sort to helping the individual
make the most of what he has
"Even though we develop ideal
rehabilitation facilities and high-
ly trained staffs, we shall not suc-
ceed in our task if we fail to pro-
perly motivate the disabled. The
key to rehabilitation is proper mo-
tivation," Dr. Rae concluded.

Controversy over Language
For Opera Gets Rehashed
By DEBORAH DURCHSLAG performed in English. Several
The age-old controversy of students added good translations
whether operas should be trans-
lated into English for American of foreign works would encourage
audiences re-opened locally with American composers to write in
the speech department's recentthe opera form, and might even
production Of Gounod's "Faust." establish "distinctly American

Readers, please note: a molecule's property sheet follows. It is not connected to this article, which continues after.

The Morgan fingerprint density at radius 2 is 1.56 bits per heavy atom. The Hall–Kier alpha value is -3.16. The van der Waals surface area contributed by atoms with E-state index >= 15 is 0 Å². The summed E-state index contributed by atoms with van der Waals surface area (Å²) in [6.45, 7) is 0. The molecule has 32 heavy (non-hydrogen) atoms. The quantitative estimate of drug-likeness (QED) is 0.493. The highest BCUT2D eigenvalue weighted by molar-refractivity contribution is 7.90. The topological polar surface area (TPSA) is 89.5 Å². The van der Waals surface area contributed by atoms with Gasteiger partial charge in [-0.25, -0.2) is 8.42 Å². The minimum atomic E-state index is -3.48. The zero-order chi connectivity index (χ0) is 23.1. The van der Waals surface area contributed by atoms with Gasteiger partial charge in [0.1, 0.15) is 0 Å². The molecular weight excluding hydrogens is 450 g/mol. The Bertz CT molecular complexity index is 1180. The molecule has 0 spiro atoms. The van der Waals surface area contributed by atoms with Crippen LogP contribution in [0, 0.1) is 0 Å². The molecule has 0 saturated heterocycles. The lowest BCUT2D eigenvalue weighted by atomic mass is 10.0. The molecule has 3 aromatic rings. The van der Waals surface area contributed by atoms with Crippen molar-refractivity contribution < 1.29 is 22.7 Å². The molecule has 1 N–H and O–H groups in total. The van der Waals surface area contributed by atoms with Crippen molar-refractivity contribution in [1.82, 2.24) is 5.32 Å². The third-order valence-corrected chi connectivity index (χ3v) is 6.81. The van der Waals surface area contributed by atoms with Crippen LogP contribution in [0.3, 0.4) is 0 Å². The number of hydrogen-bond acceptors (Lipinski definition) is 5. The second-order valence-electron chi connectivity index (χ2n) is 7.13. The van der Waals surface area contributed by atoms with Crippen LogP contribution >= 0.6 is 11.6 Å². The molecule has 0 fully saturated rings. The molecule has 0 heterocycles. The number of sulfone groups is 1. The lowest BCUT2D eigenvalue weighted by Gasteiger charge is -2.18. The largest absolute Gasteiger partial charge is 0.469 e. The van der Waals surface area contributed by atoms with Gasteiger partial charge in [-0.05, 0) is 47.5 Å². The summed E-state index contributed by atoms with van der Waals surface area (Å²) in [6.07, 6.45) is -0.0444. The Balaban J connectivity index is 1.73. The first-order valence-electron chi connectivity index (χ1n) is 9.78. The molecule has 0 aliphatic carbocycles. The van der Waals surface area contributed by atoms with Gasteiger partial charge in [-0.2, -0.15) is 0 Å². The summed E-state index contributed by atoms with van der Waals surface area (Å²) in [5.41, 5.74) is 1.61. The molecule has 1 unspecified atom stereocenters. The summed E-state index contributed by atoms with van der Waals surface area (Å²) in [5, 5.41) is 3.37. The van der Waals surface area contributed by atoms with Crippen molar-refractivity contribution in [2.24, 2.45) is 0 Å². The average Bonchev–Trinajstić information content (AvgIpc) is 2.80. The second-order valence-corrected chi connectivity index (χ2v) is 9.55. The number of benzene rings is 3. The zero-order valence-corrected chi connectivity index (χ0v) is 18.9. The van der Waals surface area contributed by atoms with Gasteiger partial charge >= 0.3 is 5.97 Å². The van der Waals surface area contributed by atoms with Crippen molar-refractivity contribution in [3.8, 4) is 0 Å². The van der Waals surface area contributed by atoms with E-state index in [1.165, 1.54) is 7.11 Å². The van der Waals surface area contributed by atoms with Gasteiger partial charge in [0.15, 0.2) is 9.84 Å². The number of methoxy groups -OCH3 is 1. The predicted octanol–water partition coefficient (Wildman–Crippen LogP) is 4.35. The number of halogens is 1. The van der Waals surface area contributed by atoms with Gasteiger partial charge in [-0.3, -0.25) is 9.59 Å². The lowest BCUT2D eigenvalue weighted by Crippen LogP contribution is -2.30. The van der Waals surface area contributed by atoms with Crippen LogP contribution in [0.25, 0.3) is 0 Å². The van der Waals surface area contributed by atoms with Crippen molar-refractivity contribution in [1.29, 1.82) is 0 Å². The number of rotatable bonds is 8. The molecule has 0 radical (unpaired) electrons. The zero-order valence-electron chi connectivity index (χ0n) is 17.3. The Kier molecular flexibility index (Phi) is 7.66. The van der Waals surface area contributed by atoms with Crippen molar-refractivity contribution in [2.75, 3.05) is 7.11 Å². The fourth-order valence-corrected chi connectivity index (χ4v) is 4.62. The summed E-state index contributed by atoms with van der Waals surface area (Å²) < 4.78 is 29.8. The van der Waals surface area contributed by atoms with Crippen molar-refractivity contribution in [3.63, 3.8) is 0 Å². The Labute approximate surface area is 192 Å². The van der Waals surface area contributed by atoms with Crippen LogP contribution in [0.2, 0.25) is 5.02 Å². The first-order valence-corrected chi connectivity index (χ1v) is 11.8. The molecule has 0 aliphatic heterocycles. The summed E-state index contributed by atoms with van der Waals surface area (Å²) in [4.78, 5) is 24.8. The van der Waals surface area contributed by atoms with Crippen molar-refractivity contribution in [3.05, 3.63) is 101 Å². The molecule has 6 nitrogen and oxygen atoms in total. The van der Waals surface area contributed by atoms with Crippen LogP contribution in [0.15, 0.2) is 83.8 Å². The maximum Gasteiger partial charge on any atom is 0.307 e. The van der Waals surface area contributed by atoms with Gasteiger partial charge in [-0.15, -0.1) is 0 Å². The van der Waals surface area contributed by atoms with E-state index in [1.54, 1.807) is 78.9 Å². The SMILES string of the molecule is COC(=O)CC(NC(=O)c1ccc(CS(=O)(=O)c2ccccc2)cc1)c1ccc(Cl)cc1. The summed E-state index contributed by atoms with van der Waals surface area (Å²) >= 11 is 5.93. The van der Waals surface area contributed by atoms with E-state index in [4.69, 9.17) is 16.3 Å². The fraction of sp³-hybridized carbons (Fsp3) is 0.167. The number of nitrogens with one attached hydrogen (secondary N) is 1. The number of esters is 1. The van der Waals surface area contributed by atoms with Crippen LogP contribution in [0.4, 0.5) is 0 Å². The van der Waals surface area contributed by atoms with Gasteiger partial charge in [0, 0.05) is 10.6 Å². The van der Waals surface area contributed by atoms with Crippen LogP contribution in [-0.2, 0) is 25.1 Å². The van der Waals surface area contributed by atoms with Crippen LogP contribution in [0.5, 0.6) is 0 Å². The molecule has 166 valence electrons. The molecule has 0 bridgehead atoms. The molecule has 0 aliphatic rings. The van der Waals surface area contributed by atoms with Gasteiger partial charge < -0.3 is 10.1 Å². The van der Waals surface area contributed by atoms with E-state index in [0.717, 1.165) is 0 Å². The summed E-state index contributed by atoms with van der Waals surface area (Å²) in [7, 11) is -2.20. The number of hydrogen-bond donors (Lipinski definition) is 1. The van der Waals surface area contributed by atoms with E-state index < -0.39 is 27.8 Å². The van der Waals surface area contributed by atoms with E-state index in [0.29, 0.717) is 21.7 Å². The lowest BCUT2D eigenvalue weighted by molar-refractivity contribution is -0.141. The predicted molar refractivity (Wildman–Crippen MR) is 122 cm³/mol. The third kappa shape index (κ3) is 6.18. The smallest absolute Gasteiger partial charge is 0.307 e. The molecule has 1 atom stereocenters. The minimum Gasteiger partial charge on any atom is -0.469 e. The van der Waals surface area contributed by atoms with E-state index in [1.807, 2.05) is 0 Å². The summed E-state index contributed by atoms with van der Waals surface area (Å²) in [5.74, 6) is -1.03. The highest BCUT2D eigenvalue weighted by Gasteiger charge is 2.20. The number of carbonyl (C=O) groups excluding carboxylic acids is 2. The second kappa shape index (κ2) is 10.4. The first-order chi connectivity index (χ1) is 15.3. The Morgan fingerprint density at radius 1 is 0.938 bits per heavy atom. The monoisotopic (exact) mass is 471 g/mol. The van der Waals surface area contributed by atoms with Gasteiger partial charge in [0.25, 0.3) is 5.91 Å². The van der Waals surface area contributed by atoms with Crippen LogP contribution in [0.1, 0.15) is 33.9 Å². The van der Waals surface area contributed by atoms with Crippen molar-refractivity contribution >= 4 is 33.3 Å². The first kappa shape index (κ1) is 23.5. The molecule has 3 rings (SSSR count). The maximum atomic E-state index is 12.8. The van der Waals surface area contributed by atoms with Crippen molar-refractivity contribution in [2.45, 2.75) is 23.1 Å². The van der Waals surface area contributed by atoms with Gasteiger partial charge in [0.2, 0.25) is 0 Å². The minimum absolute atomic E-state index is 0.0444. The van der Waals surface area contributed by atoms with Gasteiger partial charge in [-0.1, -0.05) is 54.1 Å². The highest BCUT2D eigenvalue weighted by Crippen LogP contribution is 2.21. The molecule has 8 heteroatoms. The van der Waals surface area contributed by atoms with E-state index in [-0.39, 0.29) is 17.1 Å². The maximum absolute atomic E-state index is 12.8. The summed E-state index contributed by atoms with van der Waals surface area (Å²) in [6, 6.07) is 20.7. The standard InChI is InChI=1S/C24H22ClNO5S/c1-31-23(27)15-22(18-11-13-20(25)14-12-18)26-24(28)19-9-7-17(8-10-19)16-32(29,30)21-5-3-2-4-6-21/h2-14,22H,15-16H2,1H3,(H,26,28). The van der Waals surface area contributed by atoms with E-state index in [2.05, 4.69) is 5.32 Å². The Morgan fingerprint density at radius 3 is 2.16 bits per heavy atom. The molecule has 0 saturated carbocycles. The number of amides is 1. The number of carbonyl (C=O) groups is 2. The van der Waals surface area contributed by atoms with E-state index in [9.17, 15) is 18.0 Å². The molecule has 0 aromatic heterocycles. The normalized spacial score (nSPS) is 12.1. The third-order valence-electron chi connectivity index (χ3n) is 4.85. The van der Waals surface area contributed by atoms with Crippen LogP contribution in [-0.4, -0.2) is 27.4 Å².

The faculty of the School of opera" in the United States.
Music seemed generally agreed
that translations of foreign op-
ers have many advantages.

Sales Directors
To Meet Here
Sales managers from five states
will meet Friday at the Univer-
sity for a conference on Sales
Management sponsored by the
School of Business Administration.
Approximately 350 managers
are expected for the meeting
which will be presented in cooper-
ation with sales executives' clubs
in the State and nearby Canadian
Thomas E. Sunderland, general
counsel and director of an Indiana
oil company, will discuss "Market-
ing and the Pricing Dilemma," at
a luncheon meeting in the Union.
At the evening's dinner meeting,
James C. Nance, president of a
major automotive firm, will ad-
dress the delegates on the sub-
ject, "Planning for the Sales Task

TONGUE IN CHEEK-Wolverine goaltender Willard Ikola watched a bullet-like shot zip by, as forward John McKennell waited to
lend Ikola a hand. Michigan, by then the darlings of the Broadmoor ,completely outclassed the invading Easterners and then went
on to knock off the host CC sextet. That gave the Maize and Blue the championship for the third time in five seasons.


the School of Music, once a pro-
fessional singer and now a teach-
er of voice, claims the traditional